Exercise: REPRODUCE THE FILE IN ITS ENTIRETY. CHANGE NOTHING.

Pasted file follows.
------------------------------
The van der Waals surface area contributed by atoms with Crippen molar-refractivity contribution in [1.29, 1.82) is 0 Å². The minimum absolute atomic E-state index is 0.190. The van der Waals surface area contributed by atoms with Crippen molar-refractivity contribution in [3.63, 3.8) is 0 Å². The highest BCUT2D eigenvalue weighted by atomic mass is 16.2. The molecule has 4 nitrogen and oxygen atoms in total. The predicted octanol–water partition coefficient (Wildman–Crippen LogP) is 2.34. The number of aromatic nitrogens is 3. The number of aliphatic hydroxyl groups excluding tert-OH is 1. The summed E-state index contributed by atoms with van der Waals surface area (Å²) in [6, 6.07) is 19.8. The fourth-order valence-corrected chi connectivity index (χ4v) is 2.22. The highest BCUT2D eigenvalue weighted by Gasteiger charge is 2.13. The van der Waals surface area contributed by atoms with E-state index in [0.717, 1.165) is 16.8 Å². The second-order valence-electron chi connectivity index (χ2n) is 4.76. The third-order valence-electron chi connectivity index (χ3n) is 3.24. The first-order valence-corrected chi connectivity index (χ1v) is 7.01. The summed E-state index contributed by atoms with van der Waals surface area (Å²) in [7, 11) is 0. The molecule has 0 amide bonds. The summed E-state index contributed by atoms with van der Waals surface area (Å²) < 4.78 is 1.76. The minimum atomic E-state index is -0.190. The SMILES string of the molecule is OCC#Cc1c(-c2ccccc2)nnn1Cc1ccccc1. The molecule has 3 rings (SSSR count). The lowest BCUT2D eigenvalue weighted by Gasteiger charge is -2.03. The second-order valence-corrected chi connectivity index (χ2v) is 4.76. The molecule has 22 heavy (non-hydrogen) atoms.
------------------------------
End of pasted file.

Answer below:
The van der Waals surface area contributed by atoms with Crippen molar-refractivity contribution in [1.29, 1.82) is 0 Å². The minimum absolute atomic E-state index is 0.190. The van der Waals surface area contributed by atoms with Crippen molar-refractivity contribution in [3.63, 3.8) is 0 Å². The highest BCUT2D eigenvalue weighted by atomic mass is 16.2. The molecule has 4 nitrogen and oxygen atoms in total. The predicted octanol–water partition coefficient (Wildman–Crippen LogP) is 2.34. The number of aromatic nitrogens is 3. The number of aliphatic hydroxyl groups excluding tert-OH is 1. The summed E-state index contributed by atoms with van der Waals surface area (Å²) in [6, 6.07) is 19.8. The fourth-order valence-corrected chi connectivity index (χ4v) is 2.22. The highest BCUT2D eigenvalue weighted by Gasteiger charge is 2.13. The van der Waals surface area contributed by atoms with E-state index in [0.717, 1.165) is 16.8 Å². The second-order valence-electron chi connectivity index (χ2n) is 4.76. The third-order valence-electron chi connectivity index (χ3n) is 3.24. The first-order valence-corrected chi connectivity index (χ1v) is 7.01. The summed E-state index contributed by atoms with van der Waals surface area (Å²) in [7, 11) is 0. The molecule has 0 amide bonds. The summed E-state index contributed by atoms with van der Waals surface area (Å²) < 4.78 is 1.76. The minimum atomic E-state index is -0.190. The SMILES string of the molecule is OCC#Cc1c(-c2ccccc2)nnn1Cc1ccccc1. The molecule has 3 rings (SSSR count). The lowest BCUT2D eigenvalue weighted by Gasteiger charge is -2.03. The second-order valence-corrected chi connectivity index (χ2v) is 4.76. The molecule has 22 heavy (non-hydrogen) atoms.